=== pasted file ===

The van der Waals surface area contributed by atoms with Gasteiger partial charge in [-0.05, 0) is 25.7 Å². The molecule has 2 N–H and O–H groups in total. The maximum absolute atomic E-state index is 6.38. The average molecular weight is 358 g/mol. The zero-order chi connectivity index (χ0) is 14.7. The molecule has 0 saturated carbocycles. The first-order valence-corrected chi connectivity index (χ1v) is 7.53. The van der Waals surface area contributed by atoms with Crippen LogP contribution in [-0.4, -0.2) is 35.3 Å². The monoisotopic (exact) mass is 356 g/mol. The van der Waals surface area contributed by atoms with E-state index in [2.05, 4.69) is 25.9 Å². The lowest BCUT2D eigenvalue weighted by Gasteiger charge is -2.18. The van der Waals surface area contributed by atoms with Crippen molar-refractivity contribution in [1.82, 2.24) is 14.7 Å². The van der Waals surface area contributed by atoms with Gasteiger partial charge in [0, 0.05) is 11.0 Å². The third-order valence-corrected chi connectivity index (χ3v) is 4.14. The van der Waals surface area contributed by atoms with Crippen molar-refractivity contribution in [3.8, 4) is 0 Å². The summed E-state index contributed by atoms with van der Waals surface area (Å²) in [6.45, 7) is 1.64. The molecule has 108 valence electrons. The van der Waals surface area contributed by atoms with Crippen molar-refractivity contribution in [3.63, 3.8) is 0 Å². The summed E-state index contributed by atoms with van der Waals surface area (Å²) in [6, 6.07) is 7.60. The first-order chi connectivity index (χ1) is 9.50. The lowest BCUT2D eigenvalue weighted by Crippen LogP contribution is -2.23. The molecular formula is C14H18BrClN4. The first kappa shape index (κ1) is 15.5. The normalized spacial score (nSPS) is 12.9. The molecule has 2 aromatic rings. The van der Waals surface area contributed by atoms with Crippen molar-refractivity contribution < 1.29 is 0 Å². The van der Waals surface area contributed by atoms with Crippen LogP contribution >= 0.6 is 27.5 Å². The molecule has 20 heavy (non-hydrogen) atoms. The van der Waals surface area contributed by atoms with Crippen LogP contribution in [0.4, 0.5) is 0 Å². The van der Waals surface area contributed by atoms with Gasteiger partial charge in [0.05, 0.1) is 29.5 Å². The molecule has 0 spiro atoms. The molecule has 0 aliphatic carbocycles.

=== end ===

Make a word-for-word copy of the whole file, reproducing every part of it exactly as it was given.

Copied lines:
The van der Waals surface area contributed by atoms with Gasteiger partial charge in [-0.05, 0) is 25.7 Å². The molecule has 2 N–H and O–H groups in total. The maximum absolute atomic E-state index is 6.38. The average molecular weight is 358 g/mol. The zero-order chi connectivity index (χ0) is 14.7. The molecule has 0 saturated carbocycles. The first-order valence-corrected chi connectivity index (χ1v) is 7.53. The van der Waals surface area contributed by atoms with Crippen LogP contribution in [-0.4, -0.2) is 35.3 Å². The monoisotopic (exact) mass is 356 g/mol. The van der Waals surface area contributed by atoms with E-state index in [2.05, 4.69) is 25.9 Å². The lowest BCUT2D eigenvalue weighted by Gasteiger charge is -2.18. The van der Waals surface area contributed by atoms with Crippen molar-refractivity contribution in [1.82, 2.24) is 14.7 Å². The van der Waals surface area contributed by atoms with Gasteiger partial charge in [0, 0.05) is 11.0 Å². The third-order valence-corrected chi connectivity index (χ3v) is 4.14. The van der Waals surface area contributed by atoms with Crippen molar-refractivity contribution in [3.8, 4) is 0 Å². The summed E-state index contributed by atoms with van der Waals surface area (Å²) in [6.45, 7) is 1.64. The molecule has 108 valence electrons. The van der Waals surface area contributed by atoms with Crippen molar-refractivity contribution in [3.63, 3.8) is 0 Å². The summed E-state index contributed by atoms with van der Waals surface area (Å²) in [6, 6.07) is 7.60. The first-order chi connectivity index (χ1) is 9.50. The lowest BCUT2D eigenvalue weighted by Crippen LogP contribution is -2.23. The molecular formula is C14H18BrClN4. The first kappa shape index (κ1) is 15.5. The normalized spacial score (nSPS) is 12.9. The molecule has 2 aromatic rings. The van der Waals surface area contributed by atoms with Crippen molar-refractivity contribution < 1.29 is 0 Å². The van der Waals surface area contributed by atoms with Crippen LogP contribution >= 0.6 is 27.5 Å². The molecule has 20 heavy (non-hydrogen) atoms. The van der Waals surface area contributed by atoms with Crippen LogP contribution in [0.4, 0.5) is 0 Å². The van der Waals surface area contributed by atoms with Gasteiger partial charge in [0.05, 0.1) is 29.5 Å². The molecule has 0 spiro atoms. The molecule has 0 aliphatic carbocycles.